The former recording demonstrated how structure can be created during improvisation, while the latter how more- or-less composed music with structure can be the foundational basis for improvisation. The record at hand mixes the two concepts thoroughly, so much so that, with help from the liner, one would be hard pressed to tell which tracks are composed and which are completely improvised.
For this record, tenor saxophonist Rich Halley's quartet (trombonist Michael Vlatkovich, bassist Clyde Reed and drummer Carson Halley) are joined by master improviser Vinny Golia, who seems to play every reed instrument, but who here sticks to the bottom with baritone saxophone and bass clarinet. Golia is very widely recorded both as a leader (see this listing) and as a sideman (see bassist Adam Lane's Buffalo for a particularly smoking example).
The quintet (the extra reed does allow for different textures) gives their all on seven Halley compositions and three group improvisations. The sound is crisp, clean and brimming with energy. As before, most of the music has a rhythmic foundation (i.e. groove of some kind), so the free blowing, when it happens, is within a rhythmic structure.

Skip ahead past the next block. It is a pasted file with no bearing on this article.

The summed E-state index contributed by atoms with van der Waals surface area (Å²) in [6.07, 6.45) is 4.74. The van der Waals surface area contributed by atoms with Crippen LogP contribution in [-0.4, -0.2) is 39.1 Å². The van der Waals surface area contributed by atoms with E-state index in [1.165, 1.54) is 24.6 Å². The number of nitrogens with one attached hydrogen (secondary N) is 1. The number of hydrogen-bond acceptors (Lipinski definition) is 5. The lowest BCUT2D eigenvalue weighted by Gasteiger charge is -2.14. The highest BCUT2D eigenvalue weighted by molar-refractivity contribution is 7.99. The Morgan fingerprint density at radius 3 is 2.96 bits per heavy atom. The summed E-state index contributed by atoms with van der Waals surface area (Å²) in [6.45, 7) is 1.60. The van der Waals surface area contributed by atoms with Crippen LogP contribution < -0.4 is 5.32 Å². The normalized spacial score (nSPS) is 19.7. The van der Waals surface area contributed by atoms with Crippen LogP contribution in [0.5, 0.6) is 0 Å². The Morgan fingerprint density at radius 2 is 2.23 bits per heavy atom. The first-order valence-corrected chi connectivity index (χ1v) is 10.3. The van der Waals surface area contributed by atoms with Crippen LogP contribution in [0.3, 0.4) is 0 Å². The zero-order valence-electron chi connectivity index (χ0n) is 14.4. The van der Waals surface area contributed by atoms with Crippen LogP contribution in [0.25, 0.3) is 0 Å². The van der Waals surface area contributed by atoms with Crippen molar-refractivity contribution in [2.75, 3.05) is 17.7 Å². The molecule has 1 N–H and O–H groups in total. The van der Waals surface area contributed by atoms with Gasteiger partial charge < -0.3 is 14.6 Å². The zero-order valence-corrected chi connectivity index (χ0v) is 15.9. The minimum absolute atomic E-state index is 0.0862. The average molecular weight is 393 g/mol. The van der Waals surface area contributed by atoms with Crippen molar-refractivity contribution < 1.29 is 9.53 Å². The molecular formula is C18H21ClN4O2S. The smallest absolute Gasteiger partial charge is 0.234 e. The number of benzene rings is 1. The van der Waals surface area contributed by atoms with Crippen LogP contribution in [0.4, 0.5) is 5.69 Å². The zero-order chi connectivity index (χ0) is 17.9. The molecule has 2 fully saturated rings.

The music always has enormous forward energy, which when combined with the intelligence of the compositions and the supreme mastery of the players, produces a listening experience akin to a surrender. There is not much to do but to let this music carry one away; there is power, fun, deep groove and intricate interplay galore. Repeated listens only cement this terrific band deeper into the ears and mind.
The Outlier by itself is a dynamite record, and is highly recommended; the three record set is a dynamite evening.
Recipe for Improvisers; Urban Crunch; Around the Fringes; Green Needles; Du Fu’s
Stew; Long Blue Road; Rising From the Plains; The Way Through; Reciprocity; The
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